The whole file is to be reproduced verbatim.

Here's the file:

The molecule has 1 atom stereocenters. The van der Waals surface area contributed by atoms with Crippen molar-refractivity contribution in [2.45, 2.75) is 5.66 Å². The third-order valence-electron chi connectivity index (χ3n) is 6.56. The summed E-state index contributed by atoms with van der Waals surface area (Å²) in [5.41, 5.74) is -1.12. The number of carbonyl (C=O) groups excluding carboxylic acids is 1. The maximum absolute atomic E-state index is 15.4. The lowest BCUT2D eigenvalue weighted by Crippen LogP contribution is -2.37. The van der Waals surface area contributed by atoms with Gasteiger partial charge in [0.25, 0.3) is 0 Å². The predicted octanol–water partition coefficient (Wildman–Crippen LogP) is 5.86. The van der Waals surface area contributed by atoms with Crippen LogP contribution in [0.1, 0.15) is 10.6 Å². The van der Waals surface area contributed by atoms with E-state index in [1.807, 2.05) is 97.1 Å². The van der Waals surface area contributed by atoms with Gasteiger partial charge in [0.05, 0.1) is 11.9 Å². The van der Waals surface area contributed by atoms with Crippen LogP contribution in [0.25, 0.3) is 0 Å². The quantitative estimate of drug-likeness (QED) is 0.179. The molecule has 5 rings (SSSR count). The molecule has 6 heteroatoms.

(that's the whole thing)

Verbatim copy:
The molecule has 1 atom stereocenters. The van der Waals surface area contributed by atoms with Crippen molar-refractivity contribution in [2.45, 2.75) is 5.66 Å². The third-order valence-electron chi connectivity index (χ3n) is 6.56. The summed E-state index contributed by atoms with van der Waals surface area (Å²) in [5.41, 5.74) is -1.12. The number of carbonyl (C=O) groups excluding carboxylic acids is 1. The maximum absolute atomic E-state index is 15.4. The lowest BCUT2D eigenvalue weighted by Crippen LogP contribution is -2.37. The van der Waals surface area contributed by atoms with Gasteiger partial charge in [0.25, 0.3) is 0 Å². The predicted octanol–water partition coefficient (Wildman–Crippen LogP) is 5.86. The van der Waals surface area contributed by atoms with Crippen LogP contribution in [0.1, 0.15) is 10.6 Å². The van der Waals surface area contributed by atoms with E-state index in [1.807, 2.05) is 97.1 Å². The van der Waals surface area contributed by atoms with Gasteiger partial charge in [0.05, 0.1) is 11.9 Å². The van der Waals surface area contributed by atoms with Crippen LogP contribution in [0.25, 0.3) is 0 Å². The quantitative estimate of drug-likeness (QED) is 0.179. The molecule has 5 rings (SSSR count). The molecule has 6 heteroatoms.